On June 1, 2006, a sixteen-year old working at McDonald’s asked his supervisor three times if he could take his prescription anti-seizure medication. Each time, the request was rejected and, in the course of denying the last request, the supervisor called the plaintiff a “f…ing retard.” Fearing he would suffer a seizure, the young plaintiff left work crying and did not return. As a consequence of his treatment by his supervisor at McDonald’s, the plaintiff testified he became “withdrawn” and “a recluse.” He explained “[h]e felt he couldn’t do anything [and] was afraid he would suffer the same experience at another job.” Apparently his mother also testified: the plaintiff “wouldn’t go outside, slept all day and had to be home schooled.” She further testified the plaintiff “became depressed and introverted” and “was no longer active [and] lost interest in everything.” Plaintiff believed a school friend who worked at McDonald’s told other school friends about the incident and they began calling plaintiff a ‘f…ing retard” and teased him by saying, “I hear you can’t even keep a job at McDonald’s because you’re a f…ing retard.”
Initially the plaintiff sued in federal court, seeking to recover under the American’s with Disabilities Act because of the supervisor’s refusal to allow him to take his prescription anti-seizure medication. In denying the plaintiff recovery on the ADA claims, the federal court also determined that the manager’s conduct was “not severe.” The federal court did not adjudicate the state law claims, including the one for intentional infliction of emotional distress. Instead, the federal court dismissed those claims without prejudice and the plaintiff soon refiled the state law claims in state court.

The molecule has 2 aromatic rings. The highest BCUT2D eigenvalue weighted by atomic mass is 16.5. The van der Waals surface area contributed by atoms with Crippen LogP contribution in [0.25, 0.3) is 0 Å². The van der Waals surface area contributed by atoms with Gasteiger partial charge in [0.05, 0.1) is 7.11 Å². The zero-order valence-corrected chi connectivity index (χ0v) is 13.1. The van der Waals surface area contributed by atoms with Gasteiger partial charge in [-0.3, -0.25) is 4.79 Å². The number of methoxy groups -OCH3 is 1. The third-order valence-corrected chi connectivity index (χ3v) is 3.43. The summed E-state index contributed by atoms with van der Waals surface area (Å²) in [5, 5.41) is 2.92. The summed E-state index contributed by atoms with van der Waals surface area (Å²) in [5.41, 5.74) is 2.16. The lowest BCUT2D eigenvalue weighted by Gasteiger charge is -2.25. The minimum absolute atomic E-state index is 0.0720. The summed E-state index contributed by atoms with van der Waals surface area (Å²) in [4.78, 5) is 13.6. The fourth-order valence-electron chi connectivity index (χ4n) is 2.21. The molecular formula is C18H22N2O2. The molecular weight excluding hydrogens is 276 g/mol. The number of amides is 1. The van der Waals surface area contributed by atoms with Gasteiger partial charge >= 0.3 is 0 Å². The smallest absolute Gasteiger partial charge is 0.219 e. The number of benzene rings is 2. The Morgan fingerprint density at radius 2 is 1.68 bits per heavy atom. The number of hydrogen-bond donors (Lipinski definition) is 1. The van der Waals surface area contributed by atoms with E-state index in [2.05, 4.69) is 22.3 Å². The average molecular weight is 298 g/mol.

Initially, McDonald’s saw great success by arguing the federal judge’s finding that the supervisor’s conduct was “not severe” precluded the plaintiff’s intentional infliction of emotional distress claim: the trial court granted summary judgment in McDonald’s favor and the Oklahoma Court of Civil Appeals affirmed.
Plaintiff persevered and pursued his claim to the Oklahoma Supreme Court. That Court reversed the lower court’s decisions, holding the plaintiff was entitled to a jury trial:
Viewing the evidentiary materials in a light most favorable to [the] plaintiff . . ., we hold that the “highly unpleasant mental reactions” that plaintiff . . . and his mother described are reasonable and justified under the circumstances. We also hold they go beyond mere hurt feelings, insult, indignity, and annoyance and could be reasonably regarded to constitute emotional distress so severe that no reasonable person could be expected to endure it. In such cases, “[i]t is for the jury to determine whether, on the evidence, severe emotional distress in fact existed.”
Durham v. McDonald’s Restaurants of Oklahoma, Inc., 2011 OK 45, ¶ 16 (citations omitted).
As “words may [legally] hurt” an employee, supervisors are cautioned to be careful in all communications with subordinates and to avoid profanity and pejorative words.